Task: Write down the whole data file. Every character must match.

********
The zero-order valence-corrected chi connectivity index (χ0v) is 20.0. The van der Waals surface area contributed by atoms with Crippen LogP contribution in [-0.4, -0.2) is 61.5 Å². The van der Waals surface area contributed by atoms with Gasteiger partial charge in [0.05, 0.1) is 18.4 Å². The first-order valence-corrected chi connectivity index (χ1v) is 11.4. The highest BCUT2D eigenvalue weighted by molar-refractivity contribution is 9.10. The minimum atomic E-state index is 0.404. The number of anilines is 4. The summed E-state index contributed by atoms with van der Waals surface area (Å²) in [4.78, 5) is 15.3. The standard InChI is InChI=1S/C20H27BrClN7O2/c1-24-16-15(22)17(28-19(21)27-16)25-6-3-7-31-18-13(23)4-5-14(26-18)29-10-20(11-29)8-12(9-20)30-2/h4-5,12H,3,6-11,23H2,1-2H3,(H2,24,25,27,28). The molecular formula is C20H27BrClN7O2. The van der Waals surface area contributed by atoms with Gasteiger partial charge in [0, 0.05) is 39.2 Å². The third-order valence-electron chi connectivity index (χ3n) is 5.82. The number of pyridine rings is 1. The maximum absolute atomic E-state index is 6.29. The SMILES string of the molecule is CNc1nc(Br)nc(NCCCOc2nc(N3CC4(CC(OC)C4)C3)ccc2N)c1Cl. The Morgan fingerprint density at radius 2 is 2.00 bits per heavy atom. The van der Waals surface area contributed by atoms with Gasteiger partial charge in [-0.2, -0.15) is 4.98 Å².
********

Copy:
The zero-order valence-corrected chi connectivity index (χ0v) is 20.0. The van der Waals surface area contributed by atoms with Crippen LogP contribution in [-0.4, -0.2) is 61.5 Å². The van der Waals surface area contributed by atoms with Gasteiger partial charge in [0.05, 0.1) is 18.4 Å². The first-order valence-corrected chi connectivity index (χ1v) is 11.4. The highest BCUT2D eigenvalue weighted by molar-refractivity contribution is 9.10. The minimum atomic E-state index is 0.404. The number of anilines is 4. The summed E-state index contributed by atoms with van der Waals surface area (Å²) in [4.78, 5) is 15.3. The standard InChI is InChI=1S/C20H27BrClN7O2/c1-24-16-15(22)17(28-19(21)27-16)25-6-3-7-31-18-13(23)4-5-14(26-18)29-10-20(11-29)8-12(9-20)30-2/h4-5,12H,3,6-11,23H2,1-2H3,(H2,24,25,27,28). The molecular formula is C20H27BrClN7O2. The van der Waals surface area contributed by atoms with Gasteiger partial charge in [0, 0.05) is 39.2 Å². The third-order valence-electron chi connectivity index (χ3n) is 5.82. The number of pyridine rings is 1. The maximum absolute atomic E-state index is 6.29. The SMILES string of the molecule is CNc1nc(Br)nc(NCCCOc2nc(N3CC4(CC(OC)C4)C3)ccc2N)c1Cl. The Morgan fingerprint density at radius 2 is 2.00 bits per heavy atom. The van der Waals surface area contributed by atoms with Gasteiger partial charge in [-0.2, -0.15) is 4.98 Å².